He waved this off. The players were gentle, he said. Not interested in playing good defense and not committed enough to the team effort. He compared them unfavorably to some nearby teams. Note to self: It is better to be sorry for the disappointment of the national team’s fans than to try to celebrate the rare achievements of the national team. It was easier to do with United States men in those days.

So, I can’t think of this Morocco team shockingly in the quarter-finals of the 2022 World Cup – without thinking of Jaffer. He got everything he wanted. Morocco played excellent team defense, yet maintained enough attacking presence to trouble any opponent. Players are bought in, organized and committed. Hakimi and Ziyech have performed well, but midfielders Azzedine Ounahi and Sofiane Amrabat, defenders Romain Saiz and Naif Agard, and goalkeeper Yassin “Bono” Bouno, the hero of Tuesday’s penalty shootout win over Spain, have been left behind.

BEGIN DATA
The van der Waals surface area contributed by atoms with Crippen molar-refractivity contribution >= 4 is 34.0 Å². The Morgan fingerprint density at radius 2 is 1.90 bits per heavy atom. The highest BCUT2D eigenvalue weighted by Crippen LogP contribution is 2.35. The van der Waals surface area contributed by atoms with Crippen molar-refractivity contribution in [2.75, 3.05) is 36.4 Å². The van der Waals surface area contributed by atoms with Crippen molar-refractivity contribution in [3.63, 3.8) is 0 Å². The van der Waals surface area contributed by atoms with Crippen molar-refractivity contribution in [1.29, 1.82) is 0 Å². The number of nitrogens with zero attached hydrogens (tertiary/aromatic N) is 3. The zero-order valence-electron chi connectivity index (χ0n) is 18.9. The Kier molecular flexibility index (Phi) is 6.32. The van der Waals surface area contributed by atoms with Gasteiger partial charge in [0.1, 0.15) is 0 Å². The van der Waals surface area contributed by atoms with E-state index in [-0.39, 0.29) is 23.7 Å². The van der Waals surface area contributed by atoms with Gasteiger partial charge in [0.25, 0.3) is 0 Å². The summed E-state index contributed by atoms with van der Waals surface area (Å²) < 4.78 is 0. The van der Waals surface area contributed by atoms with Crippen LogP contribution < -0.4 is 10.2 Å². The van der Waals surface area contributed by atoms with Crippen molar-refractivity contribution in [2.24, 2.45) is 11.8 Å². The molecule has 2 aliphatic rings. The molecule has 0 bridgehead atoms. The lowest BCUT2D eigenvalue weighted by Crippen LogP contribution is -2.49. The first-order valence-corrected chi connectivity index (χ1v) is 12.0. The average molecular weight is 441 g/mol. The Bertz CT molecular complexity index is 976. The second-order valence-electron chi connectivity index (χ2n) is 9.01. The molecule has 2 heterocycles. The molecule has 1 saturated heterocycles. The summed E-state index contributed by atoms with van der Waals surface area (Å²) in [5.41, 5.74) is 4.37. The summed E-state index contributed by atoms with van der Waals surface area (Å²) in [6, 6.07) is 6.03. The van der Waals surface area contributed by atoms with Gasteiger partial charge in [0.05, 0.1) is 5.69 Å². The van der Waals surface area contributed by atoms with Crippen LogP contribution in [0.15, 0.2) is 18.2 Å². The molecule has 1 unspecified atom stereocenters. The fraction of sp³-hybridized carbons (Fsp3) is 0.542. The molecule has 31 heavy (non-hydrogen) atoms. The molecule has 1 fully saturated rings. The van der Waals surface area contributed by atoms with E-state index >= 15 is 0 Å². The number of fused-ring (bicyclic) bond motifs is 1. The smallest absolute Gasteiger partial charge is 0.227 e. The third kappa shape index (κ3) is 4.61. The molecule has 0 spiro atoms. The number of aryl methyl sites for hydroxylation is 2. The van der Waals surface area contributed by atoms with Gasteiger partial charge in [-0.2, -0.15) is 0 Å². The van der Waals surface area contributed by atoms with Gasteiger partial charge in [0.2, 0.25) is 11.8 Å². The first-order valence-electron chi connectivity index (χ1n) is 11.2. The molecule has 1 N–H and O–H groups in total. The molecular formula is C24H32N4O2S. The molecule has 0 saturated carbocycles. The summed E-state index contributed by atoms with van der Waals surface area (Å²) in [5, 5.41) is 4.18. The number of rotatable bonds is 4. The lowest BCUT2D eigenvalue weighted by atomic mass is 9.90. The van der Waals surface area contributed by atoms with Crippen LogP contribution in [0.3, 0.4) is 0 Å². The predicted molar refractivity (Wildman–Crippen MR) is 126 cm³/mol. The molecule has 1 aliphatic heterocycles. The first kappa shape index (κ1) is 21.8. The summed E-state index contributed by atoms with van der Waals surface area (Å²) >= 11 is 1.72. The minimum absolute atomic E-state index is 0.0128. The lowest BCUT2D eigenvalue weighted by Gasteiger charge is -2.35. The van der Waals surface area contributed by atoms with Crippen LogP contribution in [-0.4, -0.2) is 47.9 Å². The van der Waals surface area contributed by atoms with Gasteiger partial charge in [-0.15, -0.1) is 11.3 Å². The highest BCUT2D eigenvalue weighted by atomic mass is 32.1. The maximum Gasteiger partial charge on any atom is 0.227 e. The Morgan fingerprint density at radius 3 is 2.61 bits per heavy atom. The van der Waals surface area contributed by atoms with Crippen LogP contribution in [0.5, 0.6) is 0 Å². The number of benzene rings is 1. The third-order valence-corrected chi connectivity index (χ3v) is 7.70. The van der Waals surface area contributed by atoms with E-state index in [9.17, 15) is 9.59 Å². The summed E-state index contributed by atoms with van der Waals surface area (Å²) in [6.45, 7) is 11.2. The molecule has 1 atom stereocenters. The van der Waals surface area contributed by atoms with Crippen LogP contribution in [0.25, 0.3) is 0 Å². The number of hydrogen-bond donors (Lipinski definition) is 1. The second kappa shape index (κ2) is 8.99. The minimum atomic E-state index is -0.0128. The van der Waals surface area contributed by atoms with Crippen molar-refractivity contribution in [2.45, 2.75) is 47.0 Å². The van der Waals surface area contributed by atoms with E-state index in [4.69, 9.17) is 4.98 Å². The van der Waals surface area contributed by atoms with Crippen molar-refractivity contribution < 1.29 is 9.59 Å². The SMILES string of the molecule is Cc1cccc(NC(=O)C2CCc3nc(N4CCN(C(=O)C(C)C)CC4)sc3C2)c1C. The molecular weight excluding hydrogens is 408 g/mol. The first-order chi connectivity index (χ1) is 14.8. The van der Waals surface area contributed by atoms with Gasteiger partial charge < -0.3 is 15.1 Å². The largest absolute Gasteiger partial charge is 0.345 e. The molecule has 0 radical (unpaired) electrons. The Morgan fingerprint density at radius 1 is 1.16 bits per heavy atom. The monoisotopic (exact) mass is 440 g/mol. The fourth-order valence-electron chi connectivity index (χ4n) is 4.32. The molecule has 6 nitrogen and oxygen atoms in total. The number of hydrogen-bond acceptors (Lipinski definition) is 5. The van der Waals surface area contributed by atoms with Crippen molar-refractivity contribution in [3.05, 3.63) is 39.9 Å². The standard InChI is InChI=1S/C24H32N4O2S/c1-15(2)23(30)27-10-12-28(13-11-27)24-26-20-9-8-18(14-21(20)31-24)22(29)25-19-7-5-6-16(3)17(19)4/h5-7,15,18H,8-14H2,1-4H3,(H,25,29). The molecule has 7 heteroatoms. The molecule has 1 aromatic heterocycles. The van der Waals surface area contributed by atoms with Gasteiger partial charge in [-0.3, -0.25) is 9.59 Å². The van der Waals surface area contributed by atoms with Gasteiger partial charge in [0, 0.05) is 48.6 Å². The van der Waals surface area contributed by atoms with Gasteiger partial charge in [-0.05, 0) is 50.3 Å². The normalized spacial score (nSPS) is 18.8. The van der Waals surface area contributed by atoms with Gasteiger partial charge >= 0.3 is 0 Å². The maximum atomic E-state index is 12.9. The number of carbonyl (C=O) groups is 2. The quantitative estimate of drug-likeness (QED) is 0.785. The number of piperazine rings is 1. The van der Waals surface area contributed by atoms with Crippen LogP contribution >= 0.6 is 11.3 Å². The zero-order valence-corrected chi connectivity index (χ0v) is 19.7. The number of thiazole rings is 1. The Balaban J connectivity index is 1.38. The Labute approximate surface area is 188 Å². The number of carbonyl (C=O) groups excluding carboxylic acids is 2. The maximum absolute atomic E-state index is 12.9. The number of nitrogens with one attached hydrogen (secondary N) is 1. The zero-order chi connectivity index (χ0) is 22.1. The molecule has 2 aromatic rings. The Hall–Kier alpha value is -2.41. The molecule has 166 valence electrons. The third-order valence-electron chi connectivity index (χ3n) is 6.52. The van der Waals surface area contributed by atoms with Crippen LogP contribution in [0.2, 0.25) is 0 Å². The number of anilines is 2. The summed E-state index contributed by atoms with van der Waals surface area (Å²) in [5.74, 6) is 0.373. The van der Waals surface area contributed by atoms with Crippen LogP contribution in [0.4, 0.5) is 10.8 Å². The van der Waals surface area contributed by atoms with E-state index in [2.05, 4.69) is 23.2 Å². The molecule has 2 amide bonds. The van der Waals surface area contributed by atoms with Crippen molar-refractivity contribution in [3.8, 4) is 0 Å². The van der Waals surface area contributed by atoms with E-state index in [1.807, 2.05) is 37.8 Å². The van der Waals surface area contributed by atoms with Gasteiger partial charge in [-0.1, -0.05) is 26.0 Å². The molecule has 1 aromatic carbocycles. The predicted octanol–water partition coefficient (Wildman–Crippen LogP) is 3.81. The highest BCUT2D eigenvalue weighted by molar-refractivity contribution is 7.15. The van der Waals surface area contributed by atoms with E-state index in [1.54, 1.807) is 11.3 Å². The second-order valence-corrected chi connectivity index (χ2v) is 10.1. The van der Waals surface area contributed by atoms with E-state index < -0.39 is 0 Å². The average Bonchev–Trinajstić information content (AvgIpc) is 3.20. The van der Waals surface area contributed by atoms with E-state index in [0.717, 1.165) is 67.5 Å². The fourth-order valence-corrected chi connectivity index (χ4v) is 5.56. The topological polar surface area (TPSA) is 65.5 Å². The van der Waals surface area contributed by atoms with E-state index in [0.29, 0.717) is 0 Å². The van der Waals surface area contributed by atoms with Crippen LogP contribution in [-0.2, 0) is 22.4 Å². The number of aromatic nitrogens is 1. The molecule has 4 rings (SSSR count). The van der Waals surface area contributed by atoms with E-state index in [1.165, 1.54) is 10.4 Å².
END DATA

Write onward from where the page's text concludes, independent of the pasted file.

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Before this year, Morocco had won two World Cups in five tournaments in its entire history. Six months ago, they lost 3-0 to the United States. Croatia have beaten Belgium and Spain in the last three weeks to tie the game. Whatever happens next, manager Walid Regragui, who was appointed at the last minute in August after the sacking of former manager Vahid Halilhodzic, is the coach of the tournament. Getting his team to play like this in three months is a great feat of organization and motivation. His reward is becoming the first African coach to reach the World Cup quarter-finals. Morocco is the fourth country and the first from the Arab world to travel this far from the continent. No one has reached the semifinals yet.